In 1914, Sergei Prokofiev (1891-1953) graduated from the St. Petersburg Conservatoire, having entered there ten years earlier at age 14 as the youngest-ever student to enter the Conservatoire. His teachers were the finest in Russia: Glazunov, Rimsky-Korsakov, and Lyadov. He had started his musical education in 1902 with private lessons with Reinhold Glière.
His graduation piece was his Piano Concerto No. 1, which he considered his first mature composition. In 1918, four years later, Prokofiev was in New York and while working on Love for Three Oranges, also wrote the piano work Old Grandmother’s Tales, op. 31. There’s much in the work that shows his homesickness for Russia and we can imagine the child of the work sitting in grandmother’s lap, as she rocks in her chair and tells him her stories.
Prokofiev left Moscow in May 1918 and arrived in Japan, having taken the last train on the Trans-Siberian Railway between Moscow and Vladivostok before the train line was blown up by anti-Bolsheviks. From Japan he went to San Francisco, arriving there in August 1918, with very little money to his name. He made his way to New York and started on some piano pieces to get some money. At the same time, he also had to polish his playing skills (which were formidable) because he played the premiere of the work in New York in January 1919.
All the movements are in minor keys, and each movement presents challenges to the performer.
The first movement, Moderato, launches us off in the rocking chair. For the performer, fine finger control and precise articulation are the key – there are many changes between staccato and legato and Prokofiev also used many unusual chords. Many of the chords span more than an octave, which can be a challenge for some pianists. The overall effect isn’t soothing, however. Although Prokofiev didn’t leave any program for the work, we can hear that the child may be sitting in grandmother’s lap, but she’s not telling him simple happy stories. These are complex tales of unfair actions and unhappy people.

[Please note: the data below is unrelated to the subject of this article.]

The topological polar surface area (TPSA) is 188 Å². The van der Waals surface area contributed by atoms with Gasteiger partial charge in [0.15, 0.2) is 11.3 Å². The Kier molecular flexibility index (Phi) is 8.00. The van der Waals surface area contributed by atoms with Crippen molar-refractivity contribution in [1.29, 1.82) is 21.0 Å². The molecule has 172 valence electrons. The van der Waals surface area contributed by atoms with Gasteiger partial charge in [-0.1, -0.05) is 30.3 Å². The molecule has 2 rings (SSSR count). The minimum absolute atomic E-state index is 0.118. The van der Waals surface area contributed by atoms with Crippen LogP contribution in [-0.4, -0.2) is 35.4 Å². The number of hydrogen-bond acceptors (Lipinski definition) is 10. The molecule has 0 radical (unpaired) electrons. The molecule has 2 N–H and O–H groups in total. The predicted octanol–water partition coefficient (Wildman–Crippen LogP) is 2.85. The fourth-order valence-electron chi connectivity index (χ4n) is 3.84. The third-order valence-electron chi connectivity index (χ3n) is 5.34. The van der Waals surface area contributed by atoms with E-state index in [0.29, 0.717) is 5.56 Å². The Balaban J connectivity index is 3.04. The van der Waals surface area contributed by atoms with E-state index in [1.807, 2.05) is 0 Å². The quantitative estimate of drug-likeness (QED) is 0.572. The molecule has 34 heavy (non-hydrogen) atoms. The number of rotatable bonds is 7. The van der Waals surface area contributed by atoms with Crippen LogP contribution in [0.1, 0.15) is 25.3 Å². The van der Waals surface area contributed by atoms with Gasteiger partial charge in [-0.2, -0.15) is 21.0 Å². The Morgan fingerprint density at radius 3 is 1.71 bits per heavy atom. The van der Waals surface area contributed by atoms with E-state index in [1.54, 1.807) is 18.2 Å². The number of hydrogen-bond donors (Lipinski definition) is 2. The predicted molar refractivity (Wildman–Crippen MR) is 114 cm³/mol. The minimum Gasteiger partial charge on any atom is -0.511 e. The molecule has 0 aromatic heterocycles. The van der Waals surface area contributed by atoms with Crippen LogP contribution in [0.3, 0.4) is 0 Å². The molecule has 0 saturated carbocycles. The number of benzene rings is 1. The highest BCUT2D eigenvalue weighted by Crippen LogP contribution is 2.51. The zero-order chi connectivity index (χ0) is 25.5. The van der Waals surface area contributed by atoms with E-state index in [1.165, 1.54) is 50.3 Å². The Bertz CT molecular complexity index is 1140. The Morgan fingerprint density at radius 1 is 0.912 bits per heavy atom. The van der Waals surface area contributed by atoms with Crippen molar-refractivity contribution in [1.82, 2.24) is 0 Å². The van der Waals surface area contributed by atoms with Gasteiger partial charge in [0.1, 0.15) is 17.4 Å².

Sergei Prokofiev: Old Grandmother’s Tales, Op. 31 – I. Moderato (Alexandre Dossin, piano)
The second movement is in a simple A-B-A form and has a continuous ostinato pattern – and that is the problem for the performer: to maintain a smooth line and balancing the ostinato when it moves from the left hand to the right hand. The slower tempo makes this easier, but balance is important.
Sergei Prokofiev: Old Grandmother’s Tales, Op. 31 – II. Andantino (Andor Földes, piano)
Now the problem in the third movement is maintaining movement in the left hand while bringing out the melody in the right, and then later, an oscillating line in the right hand and slurred leaps (octaves and larger) in the left hand. In Prokofiev’s own performance of this work, he takes the tempo very slowly but adds rubato – temporary quickening or slowing of the tempo – to add expression. Other performers take it slightly faster.
Sergei Prokofiev: Old Grandmother’s Tales, Op. 31 – III. Andante assai (György Sándor, piano)
The final movement adopts a tarantella pattern and skips over increasingly more separated parts of the piano. The trick for the pianist is to hold a chord with 4 fingers while playing a melody with the fifth finger. Sometimes the player can use the sustain pedal to help, but other times, moving lines in the other hand means that the keys have to be held without help.
Sergei Prokofiev: Old Grandmother’s Tales, Op. 31 – IV. Sostenuto (Alexandre Dossin, piano)
In creating this work to raise money while in the U.S., Prokofiev was ultimately unsuccessful – it didn’t bring in the money he hoped. On the larger scale, the work has been more popular in Russia than in the U.S. It’s a piano work that has good melodies but an overall feel of melancholy, due to the minor keys.
For more of the best in classical music, sign up to our E-Newsletter